The ASUS Probe II tool gives you a look at every voltage, temperature, and fan speed on your EVO. On top of that you can also adjust voltage settings to help inch every ounce of performance out of your build. To go along with that you also have a Sensor Recorder tool that can monitor those same variables and record for minutes, hours, or even days. Setting to watch your temperatures at a long interval for a long period of time could ive you an idea of how your FAN Xpert settings are working out. Or you could watch for voltage drop when you are running a benchmark. This is a powerful tool that ASUS has included in their software, all you have to do is put it to use.



ASUS BT GO! Is an integrated Bluetooth utility to help you take advantage of the built in Bluetooth in the EVO and all of their P67 based boards.


Outside of the Tools tab you also have monitor. This only brings up a small tab on the right side. It may seem small when compared to this software suite’s other features but everything you need to know as far as voltage, temperatures, and fan speeds is all there. You can also go to the CPU tab and take a peek at your CPU Frequency, usage, and a breakdown on how you got to your frequency (BCLK x Ratio)



There are also a few features built in to tune and tweak the look of your PC and ASUS’s software suite. You have MY Logo, a simple tool to help you change the boot logo to something a little more interesting (I suggest a LanOC logo) and under the settings tab you can adjust the Contrast, Brightness, Saturation, Hue, and Gamma to give the software any color you would like. As you can see below I went with an orange, what a shocker! That covers everything on the Asus’s Al Suite II other than the auto overclocking function. I will cover it more in our overclocking section. Asus has won me over based on their software alone. They packed everything you need into just a few applications, and the main application (Asus’s Al Suite II) is just spectacular in every aspect.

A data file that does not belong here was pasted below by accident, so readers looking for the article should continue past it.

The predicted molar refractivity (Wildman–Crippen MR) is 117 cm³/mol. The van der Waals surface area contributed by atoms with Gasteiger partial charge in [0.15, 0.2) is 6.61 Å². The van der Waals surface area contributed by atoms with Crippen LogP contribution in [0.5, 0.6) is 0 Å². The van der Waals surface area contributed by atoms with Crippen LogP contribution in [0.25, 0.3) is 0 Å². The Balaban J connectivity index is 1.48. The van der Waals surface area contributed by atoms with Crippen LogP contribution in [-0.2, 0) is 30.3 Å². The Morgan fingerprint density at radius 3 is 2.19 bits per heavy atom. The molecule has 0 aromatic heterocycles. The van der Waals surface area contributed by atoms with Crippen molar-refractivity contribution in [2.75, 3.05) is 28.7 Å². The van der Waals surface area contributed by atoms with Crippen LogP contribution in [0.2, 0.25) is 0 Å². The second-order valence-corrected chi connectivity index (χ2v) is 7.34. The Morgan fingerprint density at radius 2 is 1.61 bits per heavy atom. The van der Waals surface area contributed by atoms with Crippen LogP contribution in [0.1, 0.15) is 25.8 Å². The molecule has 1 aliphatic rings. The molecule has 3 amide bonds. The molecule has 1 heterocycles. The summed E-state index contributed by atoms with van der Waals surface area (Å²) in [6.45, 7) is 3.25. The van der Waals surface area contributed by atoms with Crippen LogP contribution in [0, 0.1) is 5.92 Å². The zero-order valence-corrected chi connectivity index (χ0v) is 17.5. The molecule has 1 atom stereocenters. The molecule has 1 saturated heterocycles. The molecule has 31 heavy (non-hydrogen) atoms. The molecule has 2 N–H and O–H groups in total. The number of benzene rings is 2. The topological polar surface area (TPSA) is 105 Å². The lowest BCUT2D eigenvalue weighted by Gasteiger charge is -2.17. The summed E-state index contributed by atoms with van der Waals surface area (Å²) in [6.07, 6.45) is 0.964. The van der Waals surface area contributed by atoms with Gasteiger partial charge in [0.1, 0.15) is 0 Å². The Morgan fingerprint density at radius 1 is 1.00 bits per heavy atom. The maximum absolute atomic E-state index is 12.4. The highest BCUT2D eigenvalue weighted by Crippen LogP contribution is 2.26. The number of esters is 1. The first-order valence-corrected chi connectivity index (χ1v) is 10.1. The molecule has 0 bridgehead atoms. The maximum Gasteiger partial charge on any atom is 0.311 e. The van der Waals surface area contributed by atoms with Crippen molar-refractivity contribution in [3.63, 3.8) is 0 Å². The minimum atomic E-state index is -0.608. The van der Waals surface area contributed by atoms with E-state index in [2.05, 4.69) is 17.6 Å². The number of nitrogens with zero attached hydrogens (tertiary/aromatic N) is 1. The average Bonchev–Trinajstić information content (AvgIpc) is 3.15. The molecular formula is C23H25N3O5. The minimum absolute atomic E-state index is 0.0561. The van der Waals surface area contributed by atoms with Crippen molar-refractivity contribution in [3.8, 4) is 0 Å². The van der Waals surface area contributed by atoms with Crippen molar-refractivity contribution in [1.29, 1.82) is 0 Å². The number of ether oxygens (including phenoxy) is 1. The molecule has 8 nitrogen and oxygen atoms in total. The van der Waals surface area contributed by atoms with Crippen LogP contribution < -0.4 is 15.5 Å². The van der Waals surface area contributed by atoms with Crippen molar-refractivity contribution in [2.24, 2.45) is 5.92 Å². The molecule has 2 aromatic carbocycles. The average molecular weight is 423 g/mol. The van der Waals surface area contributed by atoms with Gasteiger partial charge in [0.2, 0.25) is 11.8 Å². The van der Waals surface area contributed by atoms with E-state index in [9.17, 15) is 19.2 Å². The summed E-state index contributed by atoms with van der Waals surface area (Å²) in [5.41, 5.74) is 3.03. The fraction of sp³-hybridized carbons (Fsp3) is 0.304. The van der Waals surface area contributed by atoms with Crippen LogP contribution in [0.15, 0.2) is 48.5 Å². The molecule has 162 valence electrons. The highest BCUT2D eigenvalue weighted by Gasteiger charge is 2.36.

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garfi3ld's Avatar
garfi3ld replied the topic: #16071 07 Jun 2011 07:25
also for the record guys I think this is by far my longest review
Lersar's Avatar
Lersar replied the topic: #16072 07 Jun 2011 07:34

That's all pages, wow. Great coverage man, this is impressive.
garfi3ld's Avatar
garfi3ld replied the topic: #16073 07 Jun 2011 07:35
your going to have to zoom in a little bit, i can't read any of that text!
Nacelle's Avatar
Nacelle replied the topic: #16076 07 Jun 2011 15:07
That's the one bad thing about Sandybridge, the shortage of PCI-e. Anyone wanting to use a Revo Drive had better be prepared to sacrifice a bunch of stuff to get it to work. Hopfully someone will make a board with a NF200 chip on it, adding more lanes.
Wingless92's Avatar
Wingless92 replied the topic: #17007 26 Jul 2011 01:05

Nacelle wrote: That's the one bad thing about Sandybridge, the shortage of PCI-e. Anyone wanting to use a Revo Drive had better be prepared to sacrifice a bunch of stuff to get it to work. Hopfully someone will make a board with a NF200 chip on it, adding more lanes.

I agree Chris but those Revo Drives are not cheap. I am fine with my ol' Intel SSD.
Nacelle's Avatar
Nacelle replied the topic: #17009 26 Jul 2011 02:05
The new Revo drives average 1330mb/sec transfere. If I didn't have this motherboard and had the money for one of the smaller ones, I'd get it. Maybe with the Christmas bonus, unless there's new GPUs out that need buying.
Nacelle's Avatar
Nacelle replied the topic: #17471 02 Aug 2011 01:35
:huh: About what?
garfi3ld's Avatar
garfi3ld replied the topic: #17473 02 Aug 2011 01:57
im guessing spam lol